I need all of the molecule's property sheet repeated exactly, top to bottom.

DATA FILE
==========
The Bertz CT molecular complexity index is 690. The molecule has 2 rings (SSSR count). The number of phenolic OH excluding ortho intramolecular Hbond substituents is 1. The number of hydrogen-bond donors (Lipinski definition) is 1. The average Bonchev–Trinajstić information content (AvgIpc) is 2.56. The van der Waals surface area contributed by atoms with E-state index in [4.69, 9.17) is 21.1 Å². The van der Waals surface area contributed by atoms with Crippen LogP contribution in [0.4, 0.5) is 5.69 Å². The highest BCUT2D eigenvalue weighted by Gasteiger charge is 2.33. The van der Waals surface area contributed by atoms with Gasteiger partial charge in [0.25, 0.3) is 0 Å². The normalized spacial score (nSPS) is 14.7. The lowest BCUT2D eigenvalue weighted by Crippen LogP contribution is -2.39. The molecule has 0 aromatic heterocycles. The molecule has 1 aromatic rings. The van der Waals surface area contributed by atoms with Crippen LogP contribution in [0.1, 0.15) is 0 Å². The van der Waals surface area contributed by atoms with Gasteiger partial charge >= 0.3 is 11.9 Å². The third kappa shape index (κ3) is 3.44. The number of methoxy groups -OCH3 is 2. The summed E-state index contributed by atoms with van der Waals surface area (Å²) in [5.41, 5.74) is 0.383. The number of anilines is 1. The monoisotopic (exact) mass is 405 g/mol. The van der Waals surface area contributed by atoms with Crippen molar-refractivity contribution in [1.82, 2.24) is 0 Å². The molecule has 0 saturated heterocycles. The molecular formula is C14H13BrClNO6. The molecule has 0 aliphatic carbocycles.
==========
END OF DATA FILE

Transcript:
The Bertz CT molecular complexity index is 690. The molecule has 2 rings (SSSR count). The number of phenolic OH excluding ortho intramolecular Hbond substituents is 1. The number of hydrogen-bond donors (Lipinski definition) is 1. The average Bonchev–Trinajstić information content (AvgIpc) is 2.56. The van der Waals surface area contributed by atoms with E-state index in [4.69, 9.17) is 21.1 Å². The van der Waals surface area contributed by atoms with Crippen LogP contribution in [0.4, 0.5) is 5.69 Å². The highest BCUT2D eigenvalue weighted by Gasteiger charge is 2.33. The van der Waals surface area contributed by atoms with Gasteiger partial charge in [0.25, 0.3) is 0 Å². The normalized spacial score (nSPS) is 14.7. The lowest BCUT2D eigenvalue weighted by Crippen LogP contribution is -2.39. The molecule has 0 aromatic heterocycles. The molecule has 1 aromatic rings. The van der Waals surface area contributed by atoms with Crippen LogP contribution in [0.1, 0.15) is 0 Å². The van der Waals surface area contributed by atoms with Gasteiger partial charge >= 0.3 is 11.9 Å². The third kappa shape index (κ3) is 3.44. The number of methoxy groups -OCH3 is 2. The summed E-state index contributed by atoms with van der Waals surface area (Å²) in [5.41, 5.74) is 0.383. The number of anilines is 1. The monoisotopic (exact) mass is 405 g/mol. The van der Waals surface area contributed by atoms with Crippen molar-refractivity contribution in [1.82, 2.24) is 0 Å². The molecule has 0 saturated heterocycles. The molecular formula is C14H13BrClNO6. The molecule has 0 aliphatic carbocycles.